Assume you are tasked with designing an investment portfolio and can’t change it for the next 20 years. How would you proceed? There are three steps to the process. First, decide on a sound philosophy; second, create a strategy that fits the need; and third, adopt a simple way to maintain discipline. These are the three keys to long-term investment success.
Decide on a Sound Philosophy
Philosophy is a big picture concept about how the markets work and how to invest in them. The decision tends to fall down to whether you want to be passive or active. Passive is a mostly hands-off approach that’s based on a long-term market commitment, while active is a hands-on approach that is based on trading.
The simplest way to explain passive and active investing is with mutual funds. Most people invest today using mutual funds and exchange-traded funds (ETFs), so let’s start with three facts about long-term fund investing that will help you make a philosophical decision.
Fact #1: In every investment category, a low-cost passive index fund or ETF that tracks a market performs better than the majority of actively-managed mutual funds that attempt to beat the market.
Fact #2: A portfolio holding only low-cost passive index funds or ETFs in every asset class has outperformed almost all portfolios that hold actively-managed mutual funds.
Fact #3: Maintaining a passive fixed allocation to asset classes outperforms almost all active tactical strategies that attempt to trade in and out of asset classes.
These three mutual fund facts are iron-clad over the long-term. Time and again researchers have shown them to be true. This includes several Nobel Laureates. Attempts to refute these facts are rooted in marketing hype and data manipulation by active investment firms that charge high fees and fail to deliver superior returns.
If you believe these three facts, then you’ve also embraced a passive philosophy. A passive investor doesn’t try to pick active funds the might outperform and they don’t try to earn excess return by shifting money around based on a speculative belief. For more details, see The Power of Passive Investing.
Create a Strategy that Fits Your Need
Strategy is how each investor implements a passive philosophy. This typically begins with an asset allocation decision and then moves on to individual index fund selection.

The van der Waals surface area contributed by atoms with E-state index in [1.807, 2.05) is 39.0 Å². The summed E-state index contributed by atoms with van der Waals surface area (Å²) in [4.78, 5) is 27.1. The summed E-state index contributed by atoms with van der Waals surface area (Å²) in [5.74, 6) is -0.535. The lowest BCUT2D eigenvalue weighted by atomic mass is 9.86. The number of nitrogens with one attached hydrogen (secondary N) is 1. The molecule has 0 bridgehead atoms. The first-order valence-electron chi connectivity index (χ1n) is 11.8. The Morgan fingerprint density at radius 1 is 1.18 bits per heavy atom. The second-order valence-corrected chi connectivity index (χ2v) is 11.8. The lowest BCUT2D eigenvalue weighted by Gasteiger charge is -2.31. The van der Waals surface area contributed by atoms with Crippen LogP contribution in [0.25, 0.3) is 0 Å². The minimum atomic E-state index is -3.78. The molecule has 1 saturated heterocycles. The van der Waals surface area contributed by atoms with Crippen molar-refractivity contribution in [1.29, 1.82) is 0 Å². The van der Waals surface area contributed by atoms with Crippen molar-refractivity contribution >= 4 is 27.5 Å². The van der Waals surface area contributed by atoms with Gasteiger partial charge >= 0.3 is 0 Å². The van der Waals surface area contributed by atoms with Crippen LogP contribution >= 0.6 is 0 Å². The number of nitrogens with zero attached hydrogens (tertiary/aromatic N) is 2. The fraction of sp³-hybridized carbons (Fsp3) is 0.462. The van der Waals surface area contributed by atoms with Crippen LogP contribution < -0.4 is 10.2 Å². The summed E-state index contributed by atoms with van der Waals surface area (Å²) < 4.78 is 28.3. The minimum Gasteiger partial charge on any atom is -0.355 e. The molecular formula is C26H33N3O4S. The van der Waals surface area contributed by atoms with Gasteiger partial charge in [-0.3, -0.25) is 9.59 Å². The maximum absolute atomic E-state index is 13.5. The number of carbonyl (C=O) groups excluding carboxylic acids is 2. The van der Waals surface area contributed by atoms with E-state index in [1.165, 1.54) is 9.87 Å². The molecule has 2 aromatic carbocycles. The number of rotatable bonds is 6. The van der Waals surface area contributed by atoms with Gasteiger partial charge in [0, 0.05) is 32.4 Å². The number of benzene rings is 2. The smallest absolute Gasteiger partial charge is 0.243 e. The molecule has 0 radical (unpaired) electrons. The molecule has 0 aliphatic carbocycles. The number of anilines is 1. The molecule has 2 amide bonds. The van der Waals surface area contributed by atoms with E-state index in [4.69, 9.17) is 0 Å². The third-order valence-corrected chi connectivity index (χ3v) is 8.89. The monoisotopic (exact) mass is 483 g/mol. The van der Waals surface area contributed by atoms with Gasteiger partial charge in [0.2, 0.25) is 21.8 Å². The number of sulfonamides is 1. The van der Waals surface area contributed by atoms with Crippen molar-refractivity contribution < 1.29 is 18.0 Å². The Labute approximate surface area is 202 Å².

Asset allocation is divided into two parts. The first part is mathematical and the second is emotional.
The math behind asset allocation involves the collection and analysis of numbers. These numbers include, but are not limited to: how much you’ve saved; the amount you’ll need; the point in time when you’ll need it; cash accumulation and distributions each year; how these accumulations and distributions may shift over time; an expected future tax and inflation rate; the amount you wish to leave to heirs after passing on; and finally, long-term asset class expected risk and return.
Collecting and analyzing this data allows you to pragmatically make decisions about asset allocation. This is done in two parts. First, you’ll need to figure out the rate of return that’s needed to achieve your financial goals. Second, this rate of return is then matched to the expected returns of the asset classes to find the allocation in stocks, bonds, and cash that best fits the return requirement. The allocation is further divided into sub-categories for more diversification, such as U.S. equities, international equities, Treasury bonds, corporate bonds, etc. For details, see All About Asset Allocation.
The second part of asset allocation is emotional. The math part tells you only what’s needed, it does not tell you if you can handle the risk associated with the asset allocation. The math and emotion must work together for success. In Chinese philosophy, the concept of Yin-Yang explains two complementary forces interacting to form a whole greater than either separate part. It’s the same concept here.